University of Nebraska-Lincoln engineer Benjamin Terry and his colleagues have earned a $1.3 million grant to advance technology that administers life-saving oxygen to patients suffering from traumatic injury.
Headed by the National Strategic Research Institute at the University of Nebraska, the project will refine a technique that uses tiny bubbles to mimic the alveoli of the human lung by releasing oxygen while removing carbon dioxide.
Envisioned as emergency treatment for those whose lungs have stopped functioning after severe injury, microbubble oxygenation could raise blood-oxygen levels long enough to help patients survive transport from remote environments, the researchers said.
“Our system transforms the abdomen into a third lung, so to speak,” said Terry, assistant professor of mechanical and materials engineering. “Through a method of pumping and delivering oxygen microbubbles into the abdomen while removing dangerous carbon dioxide, the process delivers life-sustaining oxygen to the body’s core, which is then circulated to the brain and other vital organs.”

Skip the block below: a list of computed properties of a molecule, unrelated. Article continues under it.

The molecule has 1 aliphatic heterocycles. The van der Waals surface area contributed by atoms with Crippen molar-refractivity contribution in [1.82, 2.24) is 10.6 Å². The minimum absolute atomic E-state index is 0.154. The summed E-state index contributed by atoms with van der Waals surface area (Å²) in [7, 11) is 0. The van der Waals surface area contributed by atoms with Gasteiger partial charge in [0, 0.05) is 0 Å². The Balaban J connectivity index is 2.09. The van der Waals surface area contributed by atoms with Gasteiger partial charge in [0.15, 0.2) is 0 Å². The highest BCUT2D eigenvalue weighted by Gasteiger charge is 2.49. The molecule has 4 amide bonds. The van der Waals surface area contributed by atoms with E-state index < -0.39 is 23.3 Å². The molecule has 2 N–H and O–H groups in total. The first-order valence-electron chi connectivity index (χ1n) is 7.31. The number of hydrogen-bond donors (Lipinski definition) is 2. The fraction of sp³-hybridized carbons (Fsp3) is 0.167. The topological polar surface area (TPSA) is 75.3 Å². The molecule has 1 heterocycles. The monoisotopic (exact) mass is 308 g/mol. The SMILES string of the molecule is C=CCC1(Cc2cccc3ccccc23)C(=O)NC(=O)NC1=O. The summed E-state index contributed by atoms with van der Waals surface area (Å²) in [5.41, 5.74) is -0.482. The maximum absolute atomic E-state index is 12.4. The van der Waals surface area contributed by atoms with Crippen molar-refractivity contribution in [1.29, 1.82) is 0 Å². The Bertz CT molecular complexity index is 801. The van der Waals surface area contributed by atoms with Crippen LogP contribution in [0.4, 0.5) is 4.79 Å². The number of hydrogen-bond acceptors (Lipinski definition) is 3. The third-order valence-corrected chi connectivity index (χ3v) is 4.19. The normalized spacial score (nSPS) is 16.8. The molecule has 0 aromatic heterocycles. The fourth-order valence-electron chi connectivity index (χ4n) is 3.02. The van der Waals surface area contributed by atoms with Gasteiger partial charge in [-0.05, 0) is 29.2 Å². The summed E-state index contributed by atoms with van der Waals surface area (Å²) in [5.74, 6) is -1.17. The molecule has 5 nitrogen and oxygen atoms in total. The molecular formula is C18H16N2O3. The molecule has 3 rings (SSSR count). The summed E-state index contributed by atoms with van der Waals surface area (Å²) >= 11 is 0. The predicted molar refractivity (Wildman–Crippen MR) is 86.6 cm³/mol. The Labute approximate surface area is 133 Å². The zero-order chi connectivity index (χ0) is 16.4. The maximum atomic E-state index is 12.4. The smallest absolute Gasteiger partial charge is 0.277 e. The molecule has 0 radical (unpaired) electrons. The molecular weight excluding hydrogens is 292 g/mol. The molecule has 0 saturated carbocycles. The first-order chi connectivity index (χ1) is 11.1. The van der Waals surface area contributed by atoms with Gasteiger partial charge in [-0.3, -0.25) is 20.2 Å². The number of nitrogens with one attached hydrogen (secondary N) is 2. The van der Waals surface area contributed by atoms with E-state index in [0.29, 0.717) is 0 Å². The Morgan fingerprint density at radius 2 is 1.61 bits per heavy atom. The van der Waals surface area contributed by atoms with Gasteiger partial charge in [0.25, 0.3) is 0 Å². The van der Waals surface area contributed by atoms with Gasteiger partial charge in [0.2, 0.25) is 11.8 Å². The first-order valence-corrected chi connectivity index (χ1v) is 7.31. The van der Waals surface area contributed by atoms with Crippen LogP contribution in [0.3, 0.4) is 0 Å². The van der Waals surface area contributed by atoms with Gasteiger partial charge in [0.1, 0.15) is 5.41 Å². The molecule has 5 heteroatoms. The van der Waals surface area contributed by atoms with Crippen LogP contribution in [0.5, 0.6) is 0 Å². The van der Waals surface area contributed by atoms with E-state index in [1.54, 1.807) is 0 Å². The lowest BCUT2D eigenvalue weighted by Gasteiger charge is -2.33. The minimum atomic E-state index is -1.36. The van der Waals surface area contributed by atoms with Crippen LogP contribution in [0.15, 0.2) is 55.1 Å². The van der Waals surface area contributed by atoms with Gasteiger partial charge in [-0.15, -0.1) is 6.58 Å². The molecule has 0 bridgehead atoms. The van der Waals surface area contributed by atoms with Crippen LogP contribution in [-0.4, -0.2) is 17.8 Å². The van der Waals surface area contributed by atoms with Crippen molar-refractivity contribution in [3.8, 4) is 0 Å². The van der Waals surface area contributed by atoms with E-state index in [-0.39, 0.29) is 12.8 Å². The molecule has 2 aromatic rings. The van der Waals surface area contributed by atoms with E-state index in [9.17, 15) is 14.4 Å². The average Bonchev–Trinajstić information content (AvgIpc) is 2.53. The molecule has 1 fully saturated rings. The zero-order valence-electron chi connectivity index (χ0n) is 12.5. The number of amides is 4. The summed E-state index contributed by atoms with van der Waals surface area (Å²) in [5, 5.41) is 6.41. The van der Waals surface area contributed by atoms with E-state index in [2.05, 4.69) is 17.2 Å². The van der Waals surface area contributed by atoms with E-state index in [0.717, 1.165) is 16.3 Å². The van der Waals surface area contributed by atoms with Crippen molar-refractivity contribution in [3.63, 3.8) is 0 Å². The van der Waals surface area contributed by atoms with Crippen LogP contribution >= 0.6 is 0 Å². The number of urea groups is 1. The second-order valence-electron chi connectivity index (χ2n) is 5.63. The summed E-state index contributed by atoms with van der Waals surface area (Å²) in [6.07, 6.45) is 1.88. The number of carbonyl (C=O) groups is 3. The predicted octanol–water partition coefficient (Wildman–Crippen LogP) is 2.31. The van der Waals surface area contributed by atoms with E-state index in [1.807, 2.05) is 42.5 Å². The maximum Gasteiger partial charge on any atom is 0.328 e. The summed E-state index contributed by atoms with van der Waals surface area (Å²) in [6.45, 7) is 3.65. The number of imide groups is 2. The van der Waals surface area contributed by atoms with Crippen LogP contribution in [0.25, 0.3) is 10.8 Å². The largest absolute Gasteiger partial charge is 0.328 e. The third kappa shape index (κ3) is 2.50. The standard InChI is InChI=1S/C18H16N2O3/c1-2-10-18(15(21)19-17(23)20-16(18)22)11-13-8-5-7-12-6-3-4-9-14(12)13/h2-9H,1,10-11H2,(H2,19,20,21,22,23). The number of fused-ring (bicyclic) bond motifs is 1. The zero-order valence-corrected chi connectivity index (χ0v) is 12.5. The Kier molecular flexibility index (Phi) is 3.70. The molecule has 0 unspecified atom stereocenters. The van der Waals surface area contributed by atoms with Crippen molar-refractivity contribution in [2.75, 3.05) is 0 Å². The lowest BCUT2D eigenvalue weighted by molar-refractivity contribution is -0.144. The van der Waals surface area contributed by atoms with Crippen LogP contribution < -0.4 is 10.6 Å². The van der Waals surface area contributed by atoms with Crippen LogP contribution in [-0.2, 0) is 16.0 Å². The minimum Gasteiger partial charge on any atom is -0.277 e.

Terry will lead the design and development of a device that can deliver the oxygenated microbubbles to patients whose lungs are damaged beyond the use of traditional ventilation. This could prove especially important in scenarios involving weapons of mass destruction, Terry said.
“The current en-route care system of transporting patients has high survival rates, but unique scenarios could severely stress the system in the event of mass casualties,” he said. “In the event of WMD attack, there is a high probability that the current transportation system would be overwhelmed.”
The University of Colorado Boulder’s Mark Borden, who pioneered the approach, will establish a process for manufacturing the microbubbles on a large scale. Meanwhile, a team at the University of Nebraska Medical Center will construct injury models suitable for testing Terry’s delivery system.
The team will receive funding from the Office of the Air Force Surgeon General.